In the year of the double budget we expected big announcements from the Chancellor’s speech on Wednesday.
After the recent predictions it’s fair to say that this first Autumn Budget was fairly uneventful.
For weeks we have been speculating about pension announcements, Brexit implications and stamp duty changes. But the ‘make or break’ budget didn’t give us many surprises.
After suggestions that there may be a ‘stamp duty holiday’ for first time buyers, Philip Hammond announced that stamp duty will in fact be scrapped for first time buyers on all homes up to £300,000. This means (due to average house prices in London) that 80% will not having to pay.
This applies immediately in England, Wales and Northern Island and the Scottish Government will decide whether to do the same in Scotland.
With the average deposit in the UK standing at £32,889 we will have to wait and see how much of a difference this stamp duty relief will make overall. Although this could change buyers’ affordability calculation, so get in touch if you would like to discuss your options.
National Living Wage
The National Living Wage will increase from £7.50/hour to £7.83/hour from April 2018. This will be the minimum wage for over 25s.
This rise of 4.4% will leave full time workers as much as £600 better off a year.
The personal tax allowance (before tax is paid) rises from £11,500 to £11,850 in April.
This is for basic rate tax payers and coincides with the Conservative goal of increasing the allowance to £12,500 by 2020-21.
The higher rate tax payers will see the threshold rise from £45,000 to £46,350.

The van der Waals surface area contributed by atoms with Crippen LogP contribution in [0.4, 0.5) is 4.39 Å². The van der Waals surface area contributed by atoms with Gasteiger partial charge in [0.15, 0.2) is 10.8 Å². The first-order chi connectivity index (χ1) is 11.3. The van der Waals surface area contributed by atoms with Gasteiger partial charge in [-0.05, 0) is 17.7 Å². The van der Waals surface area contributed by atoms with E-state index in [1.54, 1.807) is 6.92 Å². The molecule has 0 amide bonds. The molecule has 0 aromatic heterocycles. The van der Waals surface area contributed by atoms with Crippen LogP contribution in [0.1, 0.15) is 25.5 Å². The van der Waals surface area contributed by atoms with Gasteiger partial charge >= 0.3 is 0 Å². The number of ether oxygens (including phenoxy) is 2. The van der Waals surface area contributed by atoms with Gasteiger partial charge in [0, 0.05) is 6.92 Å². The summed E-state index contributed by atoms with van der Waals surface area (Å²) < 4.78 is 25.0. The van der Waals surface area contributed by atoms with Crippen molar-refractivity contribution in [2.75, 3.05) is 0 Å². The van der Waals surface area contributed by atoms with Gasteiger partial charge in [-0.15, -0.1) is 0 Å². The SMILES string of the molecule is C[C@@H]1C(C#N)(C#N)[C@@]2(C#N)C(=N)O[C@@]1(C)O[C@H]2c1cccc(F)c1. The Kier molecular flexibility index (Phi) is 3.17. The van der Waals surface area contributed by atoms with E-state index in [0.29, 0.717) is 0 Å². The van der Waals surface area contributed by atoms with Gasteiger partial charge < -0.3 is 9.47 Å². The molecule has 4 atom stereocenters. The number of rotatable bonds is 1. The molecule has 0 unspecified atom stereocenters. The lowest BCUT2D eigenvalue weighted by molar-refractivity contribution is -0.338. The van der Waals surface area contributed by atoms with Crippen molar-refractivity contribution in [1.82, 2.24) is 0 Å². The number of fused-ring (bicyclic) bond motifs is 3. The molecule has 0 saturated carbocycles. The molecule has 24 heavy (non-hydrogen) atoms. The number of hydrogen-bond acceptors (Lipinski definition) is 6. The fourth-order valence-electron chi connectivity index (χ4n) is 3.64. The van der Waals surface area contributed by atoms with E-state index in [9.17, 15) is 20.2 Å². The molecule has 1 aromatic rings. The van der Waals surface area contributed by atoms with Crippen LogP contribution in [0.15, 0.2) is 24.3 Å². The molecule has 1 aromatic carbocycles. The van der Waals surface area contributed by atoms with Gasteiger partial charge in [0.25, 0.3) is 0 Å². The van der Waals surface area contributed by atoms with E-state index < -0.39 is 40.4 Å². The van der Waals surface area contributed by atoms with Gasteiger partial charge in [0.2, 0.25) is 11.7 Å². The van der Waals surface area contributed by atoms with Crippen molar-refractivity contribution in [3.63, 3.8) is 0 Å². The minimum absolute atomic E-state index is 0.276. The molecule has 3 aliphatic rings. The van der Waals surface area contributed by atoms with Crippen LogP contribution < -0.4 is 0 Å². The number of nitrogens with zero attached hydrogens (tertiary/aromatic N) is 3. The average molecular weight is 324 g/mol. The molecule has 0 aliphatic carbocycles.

What’s already happening
Buy to let landlords
From April 2017 landlords saw a reduction on the amount of tax relief they can claim on mortgage interest payments.
People will be able to pass on their property to their descendants to the value of £100,000. This is now in its second year.
The Transferable Main Residence Allowance (TMRA) will be added to the Inheritance Tax threshold of £325,000, so in total it will allow each individual to pass on £425,000 with no tax payable – this equates to £850,000 per couple.
In 2016 the tax-free dividend allowance was announced as £5000. The Spring Budget delivered the news that this amount will be reduced to £2000 from April 2018
Those of you who are self-employed will see a big difference in your tax bill if you pay yourself in dividends alongside a wage. Equally if you have a large number of shares you will see a change.
As always contact your adviser on 01752 837950 if there is anything you are concerned about or would like further advice on.